limbo living

Updated: Jul 19

Hi there.


Nice to see you again.


Well, it’s been a quiet week in Lake Wobegon…


Have I opened with that line before? Probably. If so, forgive me. Staying at the Wolff family homestead always brings out the Prairie Home Companion in me. Yes, Dennis and I are staying here for...now. TBD. Suffice it to say, we're getting in plenty of wooden chair time.


In all seriousness though, it has been a quiet week – and I’m guessing the same for you.


How are you faring? How are you staying busy? How are you staying sane?


I don’t know about you, but I’m losing track of days. I’m working from home, as are so many others, which means that my Monday-Friday is pretty monotonous: do 30 minutes of movement in the morning, take a shower, eat breakfast, and plop down in front of my computer from 9-12. Try to get outside during my lunch break from about 12-1 (which usually means walking the perimeter of my parents’ two giant fields on their 11-acre property), then back in front of the computer until about 5:30, sometimes later.


I’m over it.


As we laughed over in a work meeting last week, it’s tempting to want to keep track of days prison-style – one etched line on the wall at a time. But why would I cross off days? What am I moving toward? It’s not like anyone knows what’s at the end of this. We’re all going through our days the best we can, taking it one day at a time because we can’t really plan for much besides food and toilet paper supplies.


We’re living in limbo.


Though we’re in it together, it feels all the more strange because we’re socially distanced. We’re all floating in our own little limbo bubbles, unsure of where the ground is or of where the sky is or of where our own bodies and minds are. When we connect, none of us really knows what to say. We might discuss COVID-19 updates, because that’s pretty much all that’s in the media. We might ask each other how our days were, but that lasts about two minutes, because 1) most of don’t really know what to do with ourselves, and 2) it’s not like we’ve had any adventures, other than perhaps going to the grocery store, but that inevitably leads back to...COVID-19.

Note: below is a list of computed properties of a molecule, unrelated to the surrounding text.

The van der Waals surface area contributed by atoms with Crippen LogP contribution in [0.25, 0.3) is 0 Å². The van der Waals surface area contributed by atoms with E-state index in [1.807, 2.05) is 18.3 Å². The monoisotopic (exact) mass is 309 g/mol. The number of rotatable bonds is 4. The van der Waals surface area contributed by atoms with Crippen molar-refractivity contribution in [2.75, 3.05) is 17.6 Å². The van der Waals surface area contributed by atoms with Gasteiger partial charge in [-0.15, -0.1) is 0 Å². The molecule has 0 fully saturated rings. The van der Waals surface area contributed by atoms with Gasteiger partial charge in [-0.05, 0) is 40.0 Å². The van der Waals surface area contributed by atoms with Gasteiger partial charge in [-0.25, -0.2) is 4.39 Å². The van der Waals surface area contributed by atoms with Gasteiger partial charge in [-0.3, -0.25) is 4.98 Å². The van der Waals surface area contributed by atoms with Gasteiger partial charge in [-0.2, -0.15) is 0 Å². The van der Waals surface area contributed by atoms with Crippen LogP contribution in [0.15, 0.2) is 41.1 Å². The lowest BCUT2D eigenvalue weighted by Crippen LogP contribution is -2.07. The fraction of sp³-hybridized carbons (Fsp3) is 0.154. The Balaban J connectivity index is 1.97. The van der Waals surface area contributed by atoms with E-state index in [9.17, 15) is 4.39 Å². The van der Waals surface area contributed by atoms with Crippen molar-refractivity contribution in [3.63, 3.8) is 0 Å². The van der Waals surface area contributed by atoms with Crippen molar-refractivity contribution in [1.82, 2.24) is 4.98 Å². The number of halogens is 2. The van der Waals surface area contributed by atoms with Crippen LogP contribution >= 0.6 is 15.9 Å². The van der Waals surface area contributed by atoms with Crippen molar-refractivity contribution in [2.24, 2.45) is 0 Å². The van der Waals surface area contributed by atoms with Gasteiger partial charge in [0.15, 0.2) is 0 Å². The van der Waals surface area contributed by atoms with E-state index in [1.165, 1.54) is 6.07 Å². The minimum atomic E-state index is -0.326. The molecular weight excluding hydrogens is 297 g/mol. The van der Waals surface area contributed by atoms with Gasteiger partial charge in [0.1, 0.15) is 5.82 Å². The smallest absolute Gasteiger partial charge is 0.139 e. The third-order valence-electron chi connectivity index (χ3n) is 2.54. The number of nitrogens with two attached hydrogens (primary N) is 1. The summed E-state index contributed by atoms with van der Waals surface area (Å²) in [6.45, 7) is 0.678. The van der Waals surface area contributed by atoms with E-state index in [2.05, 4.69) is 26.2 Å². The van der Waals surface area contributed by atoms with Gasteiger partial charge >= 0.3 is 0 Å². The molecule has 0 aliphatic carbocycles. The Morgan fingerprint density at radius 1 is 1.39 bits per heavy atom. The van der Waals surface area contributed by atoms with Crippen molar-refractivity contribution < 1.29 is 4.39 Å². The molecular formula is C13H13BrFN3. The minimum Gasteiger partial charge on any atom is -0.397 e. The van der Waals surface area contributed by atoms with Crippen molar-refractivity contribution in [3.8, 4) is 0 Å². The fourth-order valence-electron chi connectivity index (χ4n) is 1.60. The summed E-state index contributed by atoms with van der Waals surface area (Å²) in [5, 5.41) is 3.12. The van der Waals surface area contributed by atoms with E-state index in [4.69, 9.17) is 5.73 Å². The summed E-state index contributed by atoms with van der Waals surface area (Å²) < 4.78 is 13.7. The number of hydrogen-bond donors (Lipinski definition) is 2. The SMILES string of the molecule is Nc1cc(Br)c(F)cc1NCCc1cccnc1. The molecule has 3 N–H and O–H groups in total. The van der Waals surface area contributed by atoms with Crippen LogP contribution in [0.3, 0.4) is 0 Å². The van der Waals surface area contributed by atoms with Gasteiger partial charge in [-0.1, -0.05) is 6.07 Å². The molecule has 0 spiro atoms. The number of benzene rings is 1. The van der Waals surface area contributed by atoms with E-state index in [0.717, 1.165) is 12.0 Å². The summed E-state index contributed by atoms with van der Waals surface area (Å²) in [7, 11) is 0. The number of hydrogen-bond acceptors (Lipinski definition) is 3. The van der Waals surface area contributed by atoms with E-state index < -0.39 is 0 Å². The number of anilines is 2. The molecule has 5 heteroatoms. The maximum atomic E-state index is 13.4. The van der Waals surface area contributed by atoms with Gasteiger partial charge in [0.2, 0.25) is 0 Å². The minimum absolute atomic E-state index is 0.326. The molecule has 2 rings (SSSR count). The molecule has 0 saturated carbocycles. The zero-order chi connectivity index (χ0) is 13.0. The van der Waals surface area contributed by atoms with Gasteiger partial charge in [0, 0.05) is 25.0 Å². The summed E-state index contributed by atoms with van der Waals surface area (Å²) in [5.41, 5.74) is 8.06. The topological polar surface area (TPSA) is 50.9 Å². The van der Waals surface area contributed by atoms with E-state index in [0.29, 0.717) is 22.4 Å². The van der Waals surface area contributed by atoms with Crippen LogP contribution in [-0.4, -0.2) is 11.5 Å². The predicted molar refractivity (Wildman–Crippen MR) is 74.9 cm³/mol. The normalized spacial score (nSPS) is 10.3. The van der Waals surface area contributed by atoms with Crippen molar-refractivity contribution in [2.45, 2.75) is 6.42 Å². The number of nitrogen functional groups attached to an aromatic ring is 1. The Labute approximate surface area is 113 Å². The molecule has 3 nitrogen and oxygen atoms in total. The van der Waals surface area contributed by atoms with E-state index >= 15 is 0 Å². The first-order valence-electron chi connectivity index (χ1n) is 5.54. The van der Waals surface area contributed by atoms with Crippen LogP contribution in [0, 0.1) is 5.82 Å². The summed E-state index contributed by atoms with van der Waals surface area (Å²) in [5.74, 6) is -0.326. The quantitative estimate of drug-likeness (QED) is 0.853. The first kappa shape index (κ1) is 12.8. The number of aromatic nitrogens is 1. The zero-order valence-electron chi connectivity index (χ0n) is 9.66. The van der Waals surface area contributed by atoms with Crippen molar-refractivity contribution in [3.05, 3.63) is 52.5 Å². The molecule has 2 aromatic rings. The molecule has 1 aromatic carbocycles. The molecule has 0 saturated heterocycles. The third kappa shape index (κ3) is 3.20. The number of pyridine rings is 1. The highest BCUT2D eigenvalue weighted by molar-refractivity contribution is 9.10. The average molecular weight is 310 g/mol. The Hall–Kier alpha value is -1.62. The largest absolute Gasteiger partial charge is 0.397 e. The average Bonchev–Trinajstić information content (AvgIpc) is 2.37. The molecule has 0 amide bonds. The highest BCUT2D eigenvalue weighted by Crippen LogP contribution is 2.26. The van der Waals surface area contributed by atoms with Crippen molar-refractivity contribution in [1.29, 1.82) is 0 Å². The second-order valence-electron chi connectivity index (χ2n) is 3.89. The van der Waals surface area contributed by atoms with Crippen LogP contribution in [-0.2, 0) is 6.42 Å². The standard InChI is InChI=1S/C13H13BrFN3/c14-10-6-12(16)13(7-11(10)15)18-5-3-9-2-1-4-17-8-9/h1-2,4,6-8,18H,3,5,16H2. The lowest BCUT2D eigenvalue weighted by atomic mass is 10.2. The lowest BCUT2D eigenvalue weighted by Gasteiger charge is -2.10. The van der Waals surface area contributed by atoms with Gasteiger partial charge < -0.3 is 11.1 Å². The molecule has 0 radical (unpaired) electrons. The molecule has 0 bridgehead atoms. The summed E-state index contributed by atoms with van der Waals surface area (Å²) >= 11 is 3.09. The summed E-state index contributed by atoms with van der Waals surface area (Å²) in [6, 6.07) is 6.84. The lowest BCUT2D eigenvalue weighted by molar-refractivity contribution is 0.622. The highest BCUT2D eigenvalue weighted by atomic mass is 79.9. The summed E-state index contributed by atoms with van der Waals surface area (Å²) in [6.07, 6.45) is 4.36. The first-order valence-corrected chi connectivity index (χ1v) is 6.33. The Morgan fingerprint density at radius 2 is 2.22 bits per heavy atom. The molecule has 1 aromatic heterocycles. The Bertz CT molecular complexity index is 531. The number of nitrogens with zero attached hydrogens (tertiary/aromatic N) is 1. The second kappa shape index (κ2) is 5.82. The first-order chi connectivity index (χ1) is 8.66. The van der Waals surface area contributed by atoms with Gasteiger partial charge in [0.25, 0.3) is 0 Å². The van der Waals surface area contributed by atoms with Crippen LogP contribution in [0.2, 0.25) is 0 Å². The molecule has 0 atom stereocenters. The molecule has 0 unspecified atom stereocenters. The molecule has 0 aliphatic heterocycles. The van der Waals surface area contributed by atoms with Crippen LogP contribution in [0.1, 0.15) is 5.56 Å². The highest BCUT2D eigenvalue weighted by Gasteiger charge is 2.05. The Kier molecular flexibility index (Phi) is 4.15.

We’re all living in a limbo matrix, and it’s one big isolated, apocalyptic bundle of weird.


But I don’t need to tell you that, because you’re living it, too. So, in the spirit of sharing reassuring words...here’s my attempt this week, inspired by the three people with whom I'm living for the foreseeable future:


Flip-Switches That Have Helped Me Stay Sane


#1: Trying to be present


Papa is the Ultimate Presence Master. He's all about enjoying the moment and savoring everything, no matter how small. It’s a much more enjoyable way to go through life – and through this particular adventure – than simply waiting. Again: no one knows what’s going to happen. So, we might as well be present. We might not always enjoy the present, and that’s okay. A lot of feelings will arise, so notice them, identify them, and consider where to go from there. There’s no right or wrong way to experience emotions, but greeting them openly and curiously and honoring them will help you be with them in more helpful ways.